The New York Times today has a story on certain relatively prominent Republicans who are coming out in favor of same-sex marriage. According to the article there is an amicus curiae brief in the works calling on the Supreme Court to find a constitutional right to same-sex marriage, and around 75 Republican officials of various kinds have signed on. (An amicus brief represents the views of people who are not actual parties to the case but who have some public policy interest in it.) The story does not name all of the Republican signers, and no doubt many of them are people we have never heard of. But some of the ones named are pretty prominent: Jon Huntsman, Meg Whitman, David Stockman. And of course one of the lead attornies in this business is Ted Olson, a long-time and well-respected Republican constitutional lawyer.
What are we to make of this?
In the first place, it is worth observing that the article is a piece of political propaganda — and this despite the fact that every word is, I am sure, quite true. If it is true, why is it propaganda? Because it is one-sided. The article suggests that this development portends a “civil war” in the Republican Party on the question of same-sex marriage. Maybe it does and maybe it doesn’t, but anybody who is informed about American politics knows that there are core Democratic Party constituencies that are not at all supportive of same-sex marriage. But I don’t predict any Times articles on this phenomenon anytime soon, let alone ones predicting the possibility of civil war among Democrats.
In the second place, I think these Republican supporters of same-sex marriage are misleading themselves. At one point one of them — Ken Mehlman, a former Chairman of the Republican National Committee — contends that the point of the brief is to tell the justices that it is consistent with conservative political and legal philosophy to declare a constitutional right to same-sex marriage. I don’t see how such a move would be consistent with either political or legal conservatism. As has been pointed out many, many times, extension of marriage to same-sex couples is inseparable from a redefinition of marriage, or a reconceptualization of everything that it is. But if you can redefine marriage, you can redefine anything, and the impulse to redefine fundamental social institutions is anything but conservative.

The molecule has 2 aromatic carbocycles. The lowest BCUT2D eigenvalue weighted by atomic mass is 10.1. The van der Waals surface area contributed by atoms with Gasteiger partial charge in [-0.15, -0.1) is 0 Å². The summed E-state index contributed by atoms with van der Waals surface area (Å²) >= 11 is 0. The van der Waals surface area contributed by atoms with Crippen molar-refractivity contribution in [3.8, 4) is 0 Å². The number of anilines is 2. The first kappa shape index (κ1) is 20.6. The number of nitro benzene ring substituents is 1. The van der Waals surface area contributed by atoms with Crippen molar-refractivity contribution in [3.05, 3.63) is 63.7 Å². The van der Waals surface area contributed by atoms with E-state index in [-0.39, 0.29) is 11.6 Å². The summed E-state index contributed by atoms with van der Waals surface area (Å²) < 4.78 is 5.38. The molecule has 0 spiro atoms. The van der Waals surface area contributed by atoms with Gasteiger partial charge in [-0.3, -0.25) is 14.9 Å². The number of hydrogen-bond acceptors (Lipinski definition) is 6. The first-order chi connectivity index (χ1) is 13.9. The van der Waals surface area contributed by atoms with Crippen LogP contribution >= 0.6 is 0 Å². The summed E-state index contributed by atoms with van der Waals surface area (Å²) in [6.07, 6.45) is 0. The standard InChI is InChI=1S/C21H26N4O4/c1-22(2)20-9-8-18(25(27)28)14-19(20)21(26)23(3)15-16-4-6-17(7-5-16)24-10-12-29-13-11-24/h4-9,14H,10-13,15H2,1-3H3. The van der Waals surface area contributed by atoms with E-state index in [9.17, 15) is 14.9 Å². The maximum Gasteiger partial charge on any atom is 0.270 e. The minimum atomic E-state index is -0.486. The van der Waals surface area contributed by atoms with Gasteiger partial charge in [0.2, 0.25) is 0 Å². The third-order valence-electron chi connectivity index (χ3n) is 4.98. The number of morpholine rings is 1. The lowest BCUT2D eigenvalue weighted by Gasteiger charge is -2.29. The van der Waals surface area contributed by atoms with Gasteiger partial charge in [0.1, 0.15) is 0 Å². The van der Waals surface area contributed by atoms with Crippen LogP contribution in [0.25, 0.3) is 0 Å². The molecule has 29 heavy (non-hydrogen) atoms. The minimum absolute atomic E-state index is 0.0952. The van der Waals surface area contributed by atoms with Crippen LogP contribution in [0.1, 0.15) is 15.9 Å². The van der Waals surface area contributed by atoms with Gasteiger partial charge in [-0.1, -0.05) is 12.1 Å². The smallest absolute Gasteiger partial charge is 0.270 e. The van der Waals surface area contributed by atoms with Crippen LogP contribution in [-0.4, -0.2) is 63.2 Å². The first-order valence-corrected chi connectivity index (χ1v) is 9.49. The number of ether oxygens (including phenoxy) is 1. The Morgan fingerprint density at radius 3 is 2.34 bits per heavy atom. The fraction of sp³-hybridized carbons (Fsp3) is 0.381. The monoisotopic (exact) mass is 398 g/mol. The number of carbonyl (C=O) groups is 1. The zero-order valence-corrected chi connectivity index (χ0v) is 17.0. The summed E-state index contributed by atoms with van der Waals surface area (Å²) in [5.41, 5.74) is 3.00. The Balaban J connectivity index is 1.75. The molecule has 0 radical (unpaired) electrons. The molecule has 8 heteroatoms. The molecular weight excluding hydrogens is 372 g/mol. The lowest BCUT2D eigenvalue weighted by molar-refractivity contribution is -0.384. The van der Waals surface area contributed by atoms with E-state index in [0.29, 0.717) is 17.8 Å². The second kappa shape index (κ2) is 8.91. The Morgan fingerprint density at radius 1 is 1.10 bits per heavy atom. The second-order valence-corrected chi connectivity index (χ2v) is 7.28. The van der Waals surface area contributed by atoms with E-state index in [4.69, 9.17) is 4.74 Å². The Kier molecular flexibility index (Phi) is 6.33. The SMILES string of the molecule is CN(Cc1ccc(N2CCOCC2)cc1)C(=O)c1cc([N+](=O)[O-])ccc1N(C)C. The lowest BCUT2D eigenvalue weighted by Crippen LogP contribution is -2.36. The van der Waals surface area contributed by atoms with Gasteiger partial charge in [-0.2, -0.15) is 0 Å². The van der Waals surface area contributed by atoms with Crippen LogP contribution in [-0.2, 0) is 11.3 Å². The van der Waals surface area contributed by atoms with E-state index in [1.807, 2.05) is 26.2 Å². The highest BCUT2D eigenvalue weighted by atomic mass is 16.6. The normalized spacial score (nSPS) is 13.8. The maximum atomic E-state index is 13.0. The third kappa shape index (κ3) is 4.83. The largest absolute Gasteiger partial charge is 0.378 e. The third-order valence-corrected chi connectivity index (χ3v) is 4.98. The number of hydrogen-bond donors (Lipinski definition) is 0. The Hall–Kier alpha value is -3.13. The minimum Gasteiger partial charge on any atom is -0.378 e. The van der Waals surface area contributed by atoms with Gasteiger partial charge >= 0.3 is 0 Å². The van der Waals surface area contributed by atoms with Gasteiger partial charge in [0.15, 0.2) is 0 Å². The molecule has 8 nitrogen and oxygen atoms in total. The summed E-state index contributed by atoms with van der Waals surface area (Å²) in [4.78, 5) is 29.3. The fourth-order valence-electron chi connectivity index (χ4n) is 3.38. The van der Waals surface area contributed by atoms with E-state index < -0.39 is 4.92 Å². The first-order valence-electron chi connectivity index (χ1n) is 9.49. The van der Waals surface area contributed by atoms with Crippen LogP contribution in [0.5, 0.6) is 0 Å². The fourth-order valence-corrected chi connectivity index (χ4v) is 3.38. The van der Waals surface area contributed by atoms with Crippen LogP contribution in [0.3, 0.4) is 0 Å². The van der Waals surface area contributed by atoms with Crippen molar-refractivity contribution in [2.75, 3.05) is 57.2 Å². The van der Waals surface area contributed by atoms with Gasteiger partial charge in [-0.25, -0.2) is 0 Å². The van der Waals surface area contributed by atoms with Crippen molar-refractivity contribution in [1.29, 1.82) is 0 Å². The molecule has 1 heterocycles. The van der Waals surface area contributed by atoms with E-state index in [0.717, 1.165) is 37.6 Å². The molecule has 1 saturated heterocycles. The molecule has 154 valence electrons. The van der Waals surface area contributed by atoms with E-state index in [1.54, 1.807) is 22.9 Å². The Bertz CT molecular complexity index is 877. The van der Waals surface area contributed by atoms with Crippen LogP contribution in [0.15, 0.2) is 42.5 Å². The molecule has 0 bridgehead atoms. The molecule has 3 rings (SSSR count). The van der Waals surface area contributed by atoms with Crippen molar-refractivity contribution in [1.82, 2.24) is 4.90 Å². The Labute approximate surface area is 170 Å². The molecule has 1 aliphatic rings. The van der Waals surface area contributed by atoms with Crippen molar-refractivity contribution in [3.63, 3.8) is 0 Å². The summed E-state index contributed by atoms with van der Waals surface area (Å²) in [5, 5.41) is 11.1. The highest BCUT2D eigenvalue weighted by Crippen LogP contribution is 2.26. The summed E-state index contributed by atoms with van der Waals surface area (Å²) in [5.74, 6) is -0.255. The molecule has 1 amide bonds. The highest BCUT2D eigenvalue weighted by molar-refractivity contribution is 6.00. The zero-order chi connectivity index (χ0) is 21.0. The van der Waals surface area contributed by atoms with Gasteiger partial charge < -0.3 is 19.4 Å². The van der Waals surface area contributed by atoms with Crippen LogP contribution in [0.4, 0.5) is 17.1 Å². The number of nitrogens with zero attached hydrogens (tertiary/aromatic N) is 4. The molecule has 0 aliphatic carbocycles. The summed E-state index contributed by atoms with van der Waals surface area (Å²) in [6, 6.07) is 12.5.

Legally the problems are, if possible, even more glaring. Even if one thinks that same-sex marriage is a good idea, there is no way to claim that there is a constitutional right to it. Or, at least, there is no way to claim this while also maintaining that the Constitution has a fixed and discernible meaning that is to be binding on judges and on the country. The Constitution, on its face, says nothing about a right to same-sex marriage. It in no way constrains the power of the people to define marriage as they see fit. If it can be made to say otherwise, it can be made to say anything. The proponents of same-sex marriage rely on the Equal Protection Clause of the 14th Amendment, which was proposed and ratified with the immediate objective of protecting the newly freed slaves from state-sponsored discrimination. If the Equal Protection Clause can be made to mean that it is unconstitutional discrimination to prefer a definition of marriage that some people think is too narrow, then it can be used by judges to strike down any law that makes any distinctions between any persons for any reason. This is not to say that the Court would follow up a ruling in favor of same-sex marriage by striking down all such laws. It certainly would not. But by opening the door to it in principle, and then by not going forward, it will ensure that the “principle” it has established will simply be used arbitrarily.
A ruling in favor of a constitutional right to same-sex marriage would be nothing but judge-made constitutionalism and therefore incompatible with the rule of law. There is nothing there a conservative should want to support.